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Everything posted by John949

  1. Your method sounds right but it is easy to check if you have got them right. The straight line distances from the half height point to the head and clew should be the same similarly the distances between the 1/4 point and the head and 1/2 point. Ditto 3/4 point and 1/2 height / clew. The 1992 version of the rules had a useful diagram.
  2. The phone number appears to be an electrical business answerphone. Is this correct?
  3. I was thinking of full size racing where ther is no requirement to call out sail numbers but it is often done but perhaps shouldn't be.
  4. Nearest common occurence would be the RO calling out numbers of any boats over the line at the start. This is often covered in local sailing instructions but could be considered outside assistance according to the letter of the law.
  5. APPROXIMATELY 660, you have to make the gauge if you want to be sure. My 10R and M fins are about the same length. I thought about making them interchangeable as the 10R is 400g heavier but don't want to start an arms race for club level racing. It may work for you but most people would suggest that a dual rated boat would suffer against a real 10R when the wind gets up. The overhangs increase the waterline length as the boat heels / starts making a significant bow wave and the forward one helps with nosediving allowing a bigger rig to be carried in a given wind strength.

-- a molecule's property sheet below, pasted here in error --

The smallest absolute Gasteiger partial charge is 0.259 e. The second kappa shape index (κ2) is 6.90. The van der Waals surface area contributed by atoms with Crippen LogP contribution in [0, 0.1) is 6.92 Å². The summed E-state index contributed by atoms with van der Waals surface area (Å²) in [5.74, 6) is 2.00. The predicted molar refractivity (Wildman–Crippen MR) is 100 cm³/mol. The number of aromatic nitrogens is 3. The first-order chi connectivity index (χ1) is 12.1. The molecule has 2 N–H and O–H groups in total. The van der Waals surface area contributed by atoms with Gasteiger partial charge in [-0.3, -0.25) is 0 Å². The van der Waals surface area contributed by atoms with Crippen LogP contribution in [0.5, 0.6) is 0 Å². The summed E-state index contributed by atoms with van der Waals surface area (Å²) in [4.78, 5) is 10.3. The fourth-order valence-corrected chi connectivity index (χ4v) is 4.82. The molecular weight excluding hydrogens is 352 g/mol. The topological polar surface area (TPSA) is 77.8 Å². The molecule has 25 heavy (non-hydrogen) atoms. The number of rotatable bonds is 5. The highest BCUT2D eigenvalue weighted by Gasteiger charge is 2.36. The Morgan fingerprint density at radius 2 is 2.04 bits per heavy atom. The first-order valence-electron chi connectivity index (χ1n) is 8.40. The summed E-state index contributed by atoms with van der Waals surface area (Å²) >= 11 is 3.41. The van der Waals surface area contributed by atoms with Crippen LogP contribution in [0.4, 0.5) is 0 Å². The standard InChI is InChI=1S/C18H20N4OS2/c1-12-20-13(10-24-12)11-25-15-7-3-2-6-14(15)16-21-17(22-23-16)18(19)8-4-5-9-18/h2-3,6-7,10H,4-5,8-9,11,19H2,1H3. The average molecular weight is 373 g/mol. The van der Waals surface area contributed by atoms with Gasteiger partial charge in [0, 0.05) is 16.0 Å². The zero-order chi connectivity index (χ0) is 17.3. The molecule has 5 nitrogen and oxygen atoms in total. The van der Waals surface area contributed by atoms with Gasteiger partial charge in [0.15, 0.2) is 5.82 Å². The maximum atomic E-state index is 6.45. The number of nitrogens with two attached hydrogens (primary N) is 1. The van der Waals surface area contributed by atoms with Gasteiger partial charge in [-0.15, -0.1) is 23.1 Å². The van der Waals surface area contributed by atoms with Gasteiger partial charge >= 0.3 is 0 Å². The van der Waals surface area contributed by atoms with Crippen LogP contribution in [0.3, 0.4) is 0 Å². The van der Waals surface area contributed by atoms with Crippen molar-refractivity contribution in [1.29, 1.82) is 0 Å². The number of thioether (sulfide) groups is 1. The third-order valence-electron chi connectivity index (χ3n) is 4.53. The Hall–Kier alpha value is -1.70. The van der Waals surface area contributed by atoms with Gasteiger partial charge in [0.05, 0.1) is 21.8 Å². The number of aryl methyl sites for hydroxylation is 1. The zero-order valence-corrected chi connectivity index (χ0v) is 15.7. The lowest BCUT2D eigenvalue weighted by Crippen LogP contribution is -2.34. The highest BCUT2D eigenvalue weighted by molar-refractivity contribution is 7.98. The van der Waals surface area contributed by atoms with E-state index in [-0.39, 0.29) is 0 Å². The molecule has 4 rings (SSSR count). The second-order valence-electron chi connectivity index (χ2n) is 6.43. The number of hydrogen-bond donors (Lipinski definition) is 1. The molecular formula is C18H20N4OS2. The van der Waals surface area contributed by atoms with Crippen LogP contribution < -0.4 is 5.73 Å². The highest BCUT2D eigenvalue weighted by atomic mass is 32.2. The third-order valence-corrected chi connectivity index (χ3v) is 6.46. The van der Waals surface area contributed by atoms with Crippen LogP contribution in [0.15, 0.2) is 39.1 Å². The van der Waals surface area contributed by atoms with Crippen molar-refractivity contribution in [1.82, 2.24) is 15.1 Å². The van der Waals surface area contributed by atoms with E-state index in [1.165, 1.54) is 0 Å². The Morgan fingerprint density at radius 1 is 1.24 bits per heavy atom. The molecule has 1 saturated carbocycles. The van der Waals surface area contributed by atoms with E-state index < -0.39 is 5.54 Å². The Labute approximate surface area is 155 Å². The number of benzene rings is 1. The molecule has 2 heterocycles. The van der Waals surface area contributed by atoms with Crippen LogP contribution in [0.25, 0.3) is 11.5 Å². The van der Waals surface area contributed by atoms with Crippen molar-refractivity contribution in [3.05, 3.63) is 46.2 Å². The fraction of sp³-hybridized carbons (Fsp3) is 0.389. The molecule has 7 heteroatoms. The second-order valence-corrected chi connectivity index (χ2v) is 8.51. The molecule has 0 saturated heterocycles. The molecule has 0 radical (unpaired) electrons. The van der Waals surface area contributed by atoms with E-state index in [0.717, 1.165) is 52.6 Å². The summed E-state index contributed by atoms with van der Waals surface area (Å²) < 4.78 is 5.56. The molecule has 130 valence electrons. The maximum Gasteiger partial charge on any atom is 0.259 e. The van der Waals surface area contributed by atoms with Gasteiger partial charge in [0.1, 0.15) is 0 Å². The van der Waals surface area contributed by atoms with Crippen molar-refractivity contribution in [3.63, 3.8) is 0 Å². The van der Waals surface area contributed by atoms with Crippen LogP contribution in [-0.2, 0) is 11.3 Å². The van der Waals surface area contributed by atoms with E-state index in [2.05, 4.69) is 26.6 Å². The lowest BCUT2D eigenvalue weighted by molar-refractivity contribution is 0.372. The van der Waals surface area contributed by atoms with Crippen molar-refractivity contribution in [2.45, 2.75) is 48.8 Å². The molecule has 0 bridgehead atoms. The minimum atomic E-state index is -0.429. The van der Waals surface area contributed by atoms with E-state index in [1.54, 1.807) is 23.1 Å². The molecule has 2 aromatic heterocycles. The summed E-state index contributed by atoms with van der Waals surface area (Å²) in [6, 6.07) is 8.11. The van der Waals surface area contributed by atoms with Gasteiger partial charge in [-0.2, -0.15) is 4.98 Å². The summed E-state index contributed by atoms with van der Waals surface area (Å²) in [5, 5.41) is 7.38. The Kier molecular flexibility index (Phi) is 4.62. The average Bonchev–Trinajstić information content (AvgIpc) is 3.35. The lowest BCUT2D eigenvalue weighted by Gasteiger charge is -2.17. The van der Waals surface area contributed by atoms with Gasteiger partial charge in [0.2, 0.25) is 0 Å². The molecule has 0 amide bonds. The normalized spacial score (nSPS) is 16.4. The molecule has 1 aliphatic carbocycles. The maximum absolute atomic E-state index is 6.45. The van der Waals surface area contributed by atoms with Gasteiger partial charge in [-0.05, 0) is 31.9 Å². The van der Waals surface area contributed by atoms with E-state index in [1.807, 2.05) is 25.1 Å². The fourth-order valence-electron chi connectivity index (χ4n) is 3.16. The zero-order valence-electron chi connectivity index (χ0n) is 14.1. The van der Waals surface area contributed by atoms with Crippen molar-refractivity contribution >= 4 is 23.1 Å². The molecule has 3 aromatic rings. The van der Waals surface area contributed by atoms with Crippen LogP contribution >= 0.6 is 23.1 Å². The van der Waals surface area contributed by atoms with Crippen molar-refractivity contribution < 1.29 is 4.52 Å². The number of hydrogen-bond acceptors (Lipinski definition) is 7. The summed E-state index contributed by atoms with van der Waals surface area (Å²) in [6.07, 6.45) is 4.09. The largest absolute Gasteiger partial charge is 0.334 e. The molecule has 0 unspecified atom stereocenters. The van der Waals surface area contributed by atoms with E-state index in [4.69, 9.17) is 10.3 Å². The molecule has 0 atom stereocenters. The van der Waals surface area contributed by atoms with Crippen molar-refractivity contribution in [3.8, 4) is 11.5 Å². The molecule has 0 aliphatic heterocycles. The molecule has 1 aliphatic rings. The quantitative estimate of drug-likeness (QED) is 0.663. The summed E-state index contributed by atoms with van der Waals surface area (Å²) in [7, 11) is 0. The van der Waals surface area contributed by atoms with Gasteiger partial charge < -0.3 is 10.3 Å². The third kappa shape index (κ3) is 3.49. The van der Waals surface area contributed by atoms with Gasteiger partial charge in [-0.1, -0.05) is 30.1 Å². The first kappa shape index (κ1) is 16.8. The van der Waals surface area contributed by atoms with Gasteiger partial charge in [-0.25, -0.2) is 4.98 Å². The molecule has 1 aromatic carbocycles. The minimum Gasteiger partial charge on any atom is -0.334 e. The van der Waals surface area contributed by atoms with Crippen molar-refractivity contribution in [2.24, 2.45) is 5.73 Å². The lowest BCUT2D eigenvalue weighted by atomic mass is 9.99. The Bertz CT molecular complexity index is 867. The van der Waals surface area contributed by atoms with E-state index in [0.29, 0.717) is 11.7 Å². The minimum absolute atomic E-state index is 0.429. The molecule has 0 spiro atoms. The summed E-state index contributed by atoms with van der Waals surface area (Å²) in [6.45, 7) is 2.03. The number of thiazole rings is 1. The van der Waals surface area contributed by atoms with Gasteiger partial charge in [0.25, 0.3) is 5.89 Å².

6. The rules give the dimensions of the gauage. The max length of the fin (to the bottom of the bulb is approx 660 mm from hull surface.
  7. Years ago (when I sailed high performance dinghies) there was a politically incorrect joke about someone froma certain part of Great Britain sending his mast back to Proctor's to have some pre-bend put in it. The joke being that pre-bend wasn't about putting a static bend in the mast but using the ring tension and standing rig set-uo to bend it according to the wind strength - under no load the mast is still straight. This is not the first time I've heard of IOMs using masts that have a static bend. I really don't see the point in this. If you need to bend the mast that much to get a good s
  8. On the subject of soft sails: This is a terrible definition. What does flat mean in this context? One can fold something over so that the top surfaces are parallel (into a U shape) but still leave quite a big gap between the two surfaces, is this flat? Surely creasing is damage (local yeilding for any metallugists). How is a measurer supposed to determine if the material has been damaged if visible changes to the material are allowed but invisible ones (e.g. microscopic cracks) aren't. Just to put the tin hat on it, what does 'ply' mean in the contect of a hetrogenous material like